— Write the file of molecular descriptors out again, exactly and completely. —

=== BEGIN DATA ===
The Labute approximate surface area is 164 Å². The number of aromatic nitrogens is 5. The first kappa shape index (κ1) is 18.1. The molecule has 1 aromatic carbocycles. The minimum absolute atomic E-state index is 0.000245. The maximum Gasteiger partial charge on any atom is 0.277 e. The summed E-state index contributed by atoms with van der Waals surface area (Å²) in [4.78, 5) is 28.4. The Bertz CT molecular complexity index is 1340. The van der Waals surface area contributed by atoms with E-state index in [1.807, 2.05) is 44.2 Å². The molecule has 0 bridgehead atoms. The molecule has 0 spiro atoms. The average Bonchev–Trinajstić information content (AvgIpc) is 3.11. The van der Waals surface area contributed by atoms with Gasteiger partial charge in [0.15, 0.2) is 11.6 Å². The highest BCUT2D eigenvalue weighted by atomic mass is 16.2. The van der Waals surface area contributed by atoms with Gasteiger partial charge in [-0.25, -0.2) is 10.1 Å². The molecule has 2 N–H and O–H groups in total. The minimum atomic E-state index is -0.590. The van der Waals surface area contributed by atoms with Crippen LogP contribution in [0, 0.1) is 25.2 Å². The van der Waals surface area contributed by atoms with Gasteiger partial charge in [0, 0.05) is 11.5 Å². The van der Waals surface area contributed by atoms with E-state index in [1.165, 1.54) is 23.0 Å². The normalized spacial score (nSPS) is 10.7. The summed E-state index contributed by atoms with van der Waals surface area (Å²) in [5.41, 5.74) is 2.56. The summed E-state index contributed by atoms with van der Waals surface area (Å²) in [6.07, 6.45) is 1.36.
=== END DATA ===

The Labute approximate surface area is 164 Å². The number of aromatic nitrogens is 5. The first kappa shape index (κ1) is 18.1. The molecule has 1 aromatic carbocycles. The minimum absolute atomic E-state index is 0.000245. The maximum Gasteiger partial charge on any atom is 0.277 e. The summed E-state index contributed by atoms with van der Waals surface area (Å²) in [4.78, 5) is 28.4. The Bertz CT molecular complexity index is 1340. The van der Waals surface area contributed by atoms with E-state index in [1.807, 2.05) is 44.2 Å². The molecule has 0 bridgehead atoms. The molecule has 0 spiro atoms. The average Bonchev–Trinajstić information content (AvgIpc) is 3.11. The van der Waals surface area contributed by atoms with Gasteiger partial charge in [0.15, 0.2) is 11.6 Å². The highest BCUT2D eigenvalue weighted by atomic mass is 16.2. The van der Waals surface area contributed by atoms with Gasteiger partial charge in [-0.25, -0.2) is 10.1 Å². The molecule has 2 N–H and O–H groups in total. The minimum atomic E-state index is -0.590. The van der Waals surface area contributed by atoms with Crippen LogP contribution in [0, 0.1) is 25.2 Å². The van der Waals surface area contributed by atoms with Gasteiger partial charge in [0, 0.05) is 11.5 Å². The van der Waals surface area contributed by atoms with E-state index in [1.165, 1.54) is 23.0 Å². The normalized spacial score (nSPS) is 10.7. The summed E-state index contributed by atoms with van der Waals surface area (Å²) in [5.41, 5.74) is 2.56. The summed E-state index contributed by atoms with van der Waals surface area (Å²) in [6.07, 6.45) is 1.36.